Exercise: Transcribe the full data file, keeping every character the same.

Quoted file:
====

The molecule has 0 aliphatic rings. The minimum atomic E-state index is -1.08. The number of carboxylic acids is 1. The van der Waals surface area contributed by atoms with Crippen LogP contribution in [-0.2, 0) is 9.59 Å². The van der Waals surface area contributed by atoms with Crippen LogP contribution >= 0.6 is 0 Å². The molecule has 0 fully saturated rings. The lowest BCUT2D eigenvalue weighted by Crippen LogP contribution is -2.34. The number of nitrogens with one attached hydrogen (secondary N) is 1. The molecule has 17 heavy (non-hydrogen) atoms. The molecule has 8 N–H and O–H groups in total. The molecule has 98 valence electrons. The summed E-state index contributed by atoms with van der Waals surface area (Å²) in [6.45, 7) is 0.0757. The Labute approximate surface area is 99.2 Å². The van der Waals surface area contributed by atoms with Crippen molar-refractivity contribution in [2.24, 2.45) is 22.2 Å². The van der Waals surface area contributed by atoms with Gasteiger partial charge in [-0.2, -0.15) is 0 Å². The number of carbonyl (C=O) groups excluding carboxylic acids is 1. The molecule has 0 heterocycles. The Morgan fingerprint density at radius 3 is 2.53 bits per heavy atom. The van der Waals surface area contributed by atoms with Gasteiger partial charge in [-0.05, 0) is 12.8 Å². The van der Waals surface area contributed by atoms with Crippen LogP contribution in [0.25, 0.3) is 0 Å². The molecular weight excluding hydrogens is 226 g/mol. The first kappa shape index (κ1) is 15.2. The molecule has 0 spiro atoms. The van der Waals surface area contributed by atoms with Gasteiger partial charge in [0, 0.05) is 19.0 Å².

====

The molecule has 0 aliphatic rings. The minimum atomic E-state index is -1.08. The number of carboxylic acids is 1. The van der Waals surface area contributed by atoms with Crippen LogP contribution in [-0.2, 0) is 9.59 Å². The van der Waals surface area contributed by atoms with Crippen LogP contribution >= 0.6 is 0 Å². The molecule has 0 fully saturated rings. The lowest BCUT2D eigenvalue weighted by Crippen LogP contribution is -2.34. The number of nitrogens with one attached hydrogen (secondary N) is 1. The molecule has 17 heavy (non-hydrogen) atoms. The molecule has 8 N–H and O–H groups in total. The molecule has 98 valence electrons. The summed E-state index contributed by atoms with van der Waals surface area (Å²) in [6.45, 7) is 0.0757. The Labute approximate surface area is 99.2 Å². The van der Waals surface area contributed by atoms with Crippen molar-refractivity contribution in [2.24, 2.45) is 22.2 Å². The van der Waals surface area contributed by atoms with Gasteiger partial charge in [-0.2, -0.15) is 0 Å². The number of carbonyl (C=O) groups excluding carboxylic acids is 1. The molecule has 0 heterocycles. The Morgan fingerprint density at radius 3 is 2.53 bits per heavy atom. The van der Waals surface area contributed by atoms with Gasteiger partial charge in [-0.05, 0) is 12.8 Å². The van der Waals surface area contributed by atoms with Crippen LogP contribution in [0.25, 0.3) is 0 Å². The molecular weight excluding hydrogens is 226 g/mol. The first kappa shape index (κ1) is 15.2. The molecule has 0 spiro atoms. The van der Waals surface area contributed by atoms with Gasteiger partial charge in [0, 0.05) is 19.0 Å².